RFC 2297 Ipsilon's General Switch Management March 1998 In a response message the result field can have three values: "Success," "More," and "Failure". The "Success" and "More" results both indicate a success response. The "More" result indicates that the success response exceeds the maximum transmission unit of the data link and that one or more further messages will be sent to complete the success response. All messages that belong to the same success response will have the same Transaction Identifier. The "Success" result indicates a success response that may be contained in a single message or the final message of a success response spanning multiple messages. The encoding of the result field is: NoSuccessAck: Result = 1 AckAll: Result = 2 Success: Result = 3 Failure: Result = 4 More: Result = 5. The Result field is not used in an adjacency protocol message. Code Field gives further information concerning the result in a response message. It is mostly used to pass an error code in a failure response but can also be used to give further information in a success response message or an event message. In a request message the code field is not used and is set to zero. In an adjacency protocol message the Code field is used to determine the function of the message. Transaction Identifier Used to associate a request message with its response message. For request messages the controller may select any transaction identifier. For response messages the transaction identifier is set to the value of the transaction identifier from the message to which it is a response. For event messages the transaction identifier should be set to zero. The Transaction Identifier is not used, and the field is not present, in the adjacency protocol. The following fields are frequently found in GSMP messages. They are defined here to avoid repetition. Newman, et. al. Informational [Page 10]
RFC 2297 Ipsilon's General Switch Management March 1998 Port Gives the port number of the switch port to which the message applies. Port Session Number Each switch port maintains a Port Session Number assigned by the switch. The port session number of a port remains unchanged while the port is continuously in the Available state and the link status is continuously Up. When a port returns to the Available state after it has been Unavailable or in any of the Loopback states, or when the line status returns to the Up state after it has been Down or in Test, or after a power cycle, a new Port Session Number must be generated. Port session numbers should be assigned using some form of random number. If the Port Session Number in a request message does not match the current Port Session Number for the specified port, a failure response message must be returned with the Code field indicating, "Invalid port session number." The current port session number for a port may be obtained using a Port Configuration or an All Ports Configuration message. Any field in a GSMP message that is unused or defined as "reserved" must be set to zero by the sender and ignored by the receiver. It is not an error for a GSMP message to contain additional data after the end of the Message Body. This is to support development and experimental purposes. However, the maximum transmission unit of the GSMP message, as defined by the data link layer encapsulation, must not be exceeded. A success response message must not be sent until the requested operation has been successfully completed. 3.2 Failure Response Messages A failure response message is formed by returning the request message that caused the failure with the Result field in the header indicating failure (Result = 4) and the Code field giving the failure code. The failure code specifies the reason for the switch being unable to satisfy the request message. If the switch issues a failure response in reply to a request message, no change should be made to the state of the switch as a result of the message causing the failure. (For request messages that contain multiple requests, such as the Delete Branches message, the Newman, et. al. Informational [Page 11]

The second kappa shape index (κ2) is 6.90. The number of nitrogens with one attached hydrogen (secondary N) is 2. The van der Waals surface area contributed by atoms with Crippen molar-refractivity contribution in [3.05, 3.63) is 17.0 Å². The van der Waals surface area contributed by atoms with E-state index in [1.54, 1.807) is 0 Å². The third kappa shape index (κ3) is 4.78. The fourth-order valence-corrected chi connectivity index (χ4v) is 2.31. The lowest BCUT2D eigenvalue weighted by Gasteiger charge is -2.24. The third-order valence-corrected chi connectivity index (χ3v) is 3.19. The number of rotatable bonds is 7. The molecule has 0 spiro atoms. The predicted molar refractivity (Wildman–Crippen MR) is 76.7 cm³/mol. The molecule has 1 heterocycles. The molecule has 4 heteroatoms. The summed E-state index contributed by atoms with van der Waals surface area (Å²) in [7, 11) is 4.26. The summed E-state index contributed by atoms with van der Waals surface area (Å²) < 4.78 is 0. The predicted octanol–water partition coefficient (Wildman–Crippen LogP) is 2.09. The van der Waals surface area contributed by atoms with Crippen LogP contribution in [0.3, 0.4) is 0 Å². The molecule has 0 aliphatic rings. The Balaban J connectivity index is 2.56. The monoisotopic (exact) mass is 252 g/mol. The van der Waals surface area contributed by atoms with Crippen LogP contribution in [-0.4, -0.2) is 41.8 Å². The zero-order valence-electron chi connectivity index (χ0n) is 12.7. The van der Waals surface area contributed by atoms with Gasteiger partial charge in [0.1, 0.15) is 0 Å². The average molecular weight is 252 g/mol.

RFC 2297 Ipsilon's General Switch Management March 1998 failure response message will specify which requests were successful and which failed. The successful requests may result in changed state.) If the switch issues a failure response it must choose the most specific failure code according to the following precedence: Invalid Message Failure specific to the particular message type (failure code 16). (The meaning of this failure is dependent upon the particular message type and is specified in the text defining the message.) A failure response specified in the text defining the message type. Connection Failures Virtual Path Connection Failures Multicast Failures QoS Failures (QoS failures are specified in Section 9.7.) General Failures If multiple failures match in any of the following categories, the one that is listed first should be returned. The following failure response messages and failure codes are defined: Invalid Message 3: The specified request is not implemented on this switch. The Message Type field specifies a message that is not implemented on the switch or contains a value that is not defined in the version of the protocol running in this session of GSMP. 5: One or more of the specified ports does not exist. At least one of the ports specified in the message is invalid. A port is invalid if it does not exist or if it has been removed from the switch. 4: Invalid Port Session Number. The value given in the Port Session Number field does not match the current Port Session Number for the specified port. Newman, et. al. Informational [Page 12]